Four Ancient Tombs are an automatic inclusion. They are the best land in the deck since you don't have Mishra's Workshop. Old Vintage Mud decks ran 4 Mishra's Workshops, 4 Ancient Tombs, and 4 City of Traitors. For inspiration, check out Arthur Tindemans comprehensive Mud Primer from a few years back:
Part One: http://www.starcitygames.com/php/news/article/5930.html
Part Two (the comprehensive list of cards, check this one out): http://www.starcitygames.com/php/news/article/5943.html
Part Three: http://www.starcitygames.com/php/news/article/5975.html
Since the card pool is identical except for one list of cards, I suggest you take a look at part one and two.
I think four Ancient Tombs and four City of Traitors are obvious inclusions. The question is whether I should run more two producing lands like Crystal Vein or even Dwarven Ruins and Sandstone Needle. I'm not sure. Only a great deal of testing and tuning will be able to resolve these issues. I raise them only so that you are aware of the possibilities.
One other avenue of development is based upon a decklist I stumbled across in the Source forums called "Big Machine." That decklist is an artifact deck with Wildfire and Burning Wishes to find them. The idea is to play crap like Talismans, Darksteel Ingot and the like and then Wildfire - it reminds me of Kai Budde's old artifact deck that is so famous. The thread to that decklist in case you are curious is here.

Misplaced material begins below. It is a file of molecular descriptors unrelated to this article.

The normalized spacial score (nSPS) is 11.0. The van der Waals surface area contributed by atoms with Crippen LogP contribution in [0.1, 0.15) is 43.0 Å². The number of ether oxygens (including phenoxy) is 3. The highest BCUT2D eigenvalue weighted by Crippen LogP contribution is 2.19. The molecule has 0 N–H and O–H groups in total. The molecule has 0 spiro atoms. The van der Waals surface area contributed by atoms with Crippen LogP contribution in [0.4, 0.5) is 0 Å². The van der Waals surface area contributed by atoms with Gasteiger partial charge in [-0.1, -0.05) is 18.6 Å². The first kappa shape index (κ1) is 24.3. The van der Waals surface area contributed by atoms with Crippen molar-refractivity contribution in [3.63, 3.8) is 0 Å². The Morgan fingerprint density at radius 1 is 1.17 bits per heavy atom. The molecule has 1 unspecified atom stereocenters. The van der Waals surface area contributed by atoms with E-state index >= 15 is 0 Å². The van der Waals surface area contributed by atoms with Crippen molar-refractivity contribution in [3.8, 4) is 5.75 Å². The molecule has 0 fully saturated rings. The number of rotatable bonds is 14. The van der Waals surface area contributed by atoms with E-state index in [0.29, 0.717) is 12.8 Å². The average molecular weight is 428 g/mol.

Either way, it seems really important to me that you draw some sort of accelerant. The worst case scenarios is that your only mana is mountains or fetchlands. If we include enough of the good lands and Moxen then we can significant diminish that possibility.
I think without a doubt you run four Time Vaults. I'm not sure how many Fusillades to run. I do believe that you must run four Burning Wish.
Burning Wish is incredibly good in this environment. Let me show you how:
Your opponent: Mountain, Goblin Lackey
You: Mountain Go:
Your opponent: Attack with Lackey: drop Piledriver/Warchief/Kiki-Jiki into play. Play another annoying Goblin. Play another.
You: Now you are holding Ancient Tomb and Mountain. I suggest you play the Mountain and play Winter Orb or Time Vault if you have it. I'll explain why in a moment.
Your opponent: attack with lots of guys and do upwards of 10 points of damage.
You: Now is the time. Play the Ancient Tomb. Tap the Tomb and a Mountain and play your Burning Wish for Pyroclasm. Play Pyroclasm. Laugh maniacally.